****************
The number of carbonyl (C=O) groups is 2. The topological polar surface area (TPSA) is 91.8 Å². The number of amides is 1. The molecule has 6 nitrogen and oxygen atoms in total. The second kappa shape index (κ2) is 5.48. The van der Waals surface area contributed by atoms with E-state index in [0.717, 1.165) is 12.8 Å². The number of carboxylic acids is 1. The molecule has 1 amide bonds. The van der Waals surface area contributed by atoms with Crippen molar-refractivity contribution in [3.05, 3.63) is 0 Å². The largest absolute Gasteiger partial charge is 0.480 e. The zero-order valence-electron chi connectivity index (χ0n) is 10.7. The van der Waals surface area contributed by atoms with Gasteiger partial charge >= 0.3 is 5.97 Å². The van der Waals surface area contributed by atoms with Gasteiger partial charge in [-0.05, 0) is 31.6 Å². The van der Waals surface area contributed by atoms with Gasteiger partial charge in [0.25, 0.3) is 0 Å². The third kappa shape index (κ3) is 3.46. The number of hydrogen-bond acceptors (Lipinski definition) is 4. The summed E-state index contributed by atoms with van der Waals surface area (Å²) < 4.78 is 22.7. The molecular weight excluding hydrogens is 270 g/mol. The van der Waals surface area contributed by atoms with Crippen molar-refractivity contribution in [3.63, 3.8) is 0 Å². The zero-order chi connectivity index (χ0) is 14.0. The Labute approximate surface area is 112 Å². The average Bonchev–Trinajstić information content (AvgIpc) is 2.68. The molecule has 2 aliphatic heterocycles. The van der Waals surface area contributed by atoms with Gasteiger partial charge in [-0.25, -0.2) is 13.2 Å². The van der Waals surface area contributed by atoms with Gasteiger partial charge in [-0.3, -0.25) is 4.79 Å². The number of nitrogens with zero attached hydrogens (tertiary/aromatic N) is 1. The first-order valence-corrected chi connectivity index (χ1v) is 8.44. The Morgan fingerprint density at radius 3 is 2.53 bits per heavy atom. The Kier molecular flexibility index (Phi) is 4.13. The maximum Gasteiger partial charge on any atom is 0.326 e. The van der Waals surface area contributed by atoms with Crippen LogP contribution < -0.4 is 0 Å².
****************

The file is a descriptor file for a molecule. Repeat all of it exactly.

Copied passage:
The number of carbonyl (C=O) groups is 2. The topological polar surface area (TPSA) is 91.8 Å². The number of amides is 1. The molecule has 6 nitrogen and oxygen atoms in total. The second kappa shape index (κ2) is 5.48. The van der Waals surface area contributed by atoms with E-state index in [0.717, 1.165) is 12.8 Å². The number of carboxylic acids is 1. The molecule has 1 amide bonds. The van der Waals surface area contributed by atoms with Crippen molar-refractivity contribution in [3.05, 3.63) is 0 Å². The largest absolute Gasteiger partial charge is 0.480 e. The zero-order valence-electron chi connectivity index (χ0n) is 10.7. The van der Waals surface area contributed by atoms with Gasteiger partial charge >= 0.3 is 5.97 Å². The van der Waals surface area contributed by atoms with Gasteiger partial charge in [-0.05, 0) is 31.6 Å². The van der Waals surface area contributed by atoms with Gasteiger partial charge in [0.25, 0.3) is 0 Å². The third kappa shape index (κ3) is 3.46. The number of hydrogen-bond acceptors (Lipinski definition) is 4. The summed E-state index contributed by atoms with van der Waals surface area (Å²) < 4.78 is 22.7. The molecular weight excluding hydrogens is 270 g/mol. The van der Waals surface area contributed by atoms with Crippen molar-refractivity contribution in [3.63, 3.8) is 0 Å². The zero-order chi connectivity index (χ0) is 14.0. The Labute approximate surface area is 112 Å². The average Bonchev–Trinajstić information content (AvgIpc) is 2.68. The molecule has 2 aliphatic heterocycles. The van der Waals surface area contributed by atoms with Gasteiger partial charge in [-0.25, -0.2) is 13.2 Å². The van der Waals surface area contributed by atoms with Gasteiger partial charge in [-0.3, -0.25) is 4.79 Å². The number of nitrogens with zero attached hydrogens (tertiary/aromatic N) is 1. The first-order valence-corrected chi connectivity index (χ1v) is 8.44. The Morgan fingerprint density at radius 3 is 2.53 bits per heavy atom. The Kier molecular flexibility index (Phi) is 4.13. The maximum Gasteiger partial charge on any atom is 0.326 e. The van der Waals surface area contributed by atoms with Crippen LogP contribution < -0.4 is 0 Å².